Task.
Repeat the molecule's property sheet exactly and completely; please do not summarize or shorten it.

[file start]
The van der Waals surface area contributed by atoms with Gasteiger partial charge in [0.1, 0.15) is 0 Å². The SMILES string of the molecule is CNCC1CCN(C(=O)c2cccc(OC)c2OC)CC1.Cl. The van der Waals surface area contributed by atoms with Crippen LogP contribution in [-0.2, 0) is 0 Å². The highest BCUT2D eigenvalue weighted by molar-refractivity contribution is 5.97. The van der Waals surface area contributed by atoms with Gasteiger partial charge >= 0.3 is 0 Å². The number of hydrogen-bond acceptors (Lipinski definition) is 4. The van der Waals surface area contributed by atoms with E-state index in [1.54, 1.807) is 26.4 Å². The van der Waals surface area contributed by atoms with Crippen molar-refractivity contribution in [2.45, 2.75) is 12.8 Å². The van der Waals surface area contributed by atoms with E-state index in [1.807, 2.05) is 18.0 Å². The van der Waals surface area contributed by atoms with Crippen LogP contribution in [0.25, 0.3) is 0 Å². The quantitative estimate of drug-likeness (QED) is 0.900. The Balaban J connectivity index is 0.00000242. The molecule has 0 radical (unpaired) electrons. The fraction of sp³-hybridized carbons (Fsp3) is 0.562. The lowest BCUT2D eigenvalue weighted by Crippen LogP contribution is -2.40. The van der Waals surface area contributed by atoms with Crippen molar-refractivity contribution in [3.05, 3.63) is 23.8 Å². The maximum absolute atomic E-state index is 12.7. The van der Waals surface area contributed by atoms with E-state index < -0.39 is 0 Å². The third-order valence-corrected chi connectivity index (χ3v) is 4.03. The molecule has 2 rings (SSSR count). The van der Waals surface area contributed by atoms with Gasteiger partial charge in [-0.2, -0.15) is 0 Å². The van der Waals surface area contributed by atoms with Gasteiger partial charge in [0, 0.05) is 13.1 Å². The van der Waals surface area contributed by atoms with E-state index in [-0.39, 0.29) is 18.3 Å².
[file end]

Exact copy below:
The van der Waals surface area contributed by atoms with Gasteiger partial charge in [0.1, 0.15) is 0 Å². The SMILES string of the molecule is CNCC1CCN(C(=O)c2cccc(OC)c2OC)CC1.Cl. The van der Waals surface area contributed by atoms with Crippen LogP contribution in [-0.2, 0) is 0 Å². The highest BCUT2D eigenvalue weighted by molar-refractivity contribution is 5.97. The van der Waals surface area contributed by atoms with Gasteiger partial charge >= 0.3 is 0 Å². The number of hydrogen-bond acceptors (Lipinski definition) is 4. The van der Waals surface area contributed by atoms with E-state index in [1.54, 1.807) is 26.4 Å². The van der Waals surface area contributed by atoms with Crippen molar-refractivity contribution in [2.45, 2.75) is 12.8 Å². The van der Waals surface area contributed by atoms with E-state index in [1.807, 2.05) is 18.0 Å². The van der Waals surface area contributed by atoms with Crippen LogP contribution in [0.25, 0.3) is 0 Å². The quantitative estimate of drug-likeness (QED) is 0.900. The Balaban J connectivity index is 0.00000242. The molecule has 0 radical (unpaired) electrons. The fraction of sp³-hybridized carbons (Fsp3) is 0.562. The lowest BCUT2D eigenvalue weighted by Crippen LogP contribution is -2.40. The van der Waals surface area contributed by atoms with Crippen molar-refractivity contribution in [3.05, 3.63) is 23.8 Å². The maximum absolute atomic E-state index is 12.7. The van der Waals surface area contributed by atoms with E-state index < -0.39 is 0 Å². The third-order valence-corrected chi connectivity index (χ3v) is 4.03. The molecule has 2 rings (SSSR count). The van der Waals surface area contributed by atoms with Gasteiger partial charge in [-0.2, -0.15) is 0 Å². The van der Waals surface area contributed by atoms with Gasteiger partial charge in [0, 0.05) is 13.1 Å². The van der Waals surface area contributed by atoms with E-state index in [-0.39, 0.29) is 18.3 Å².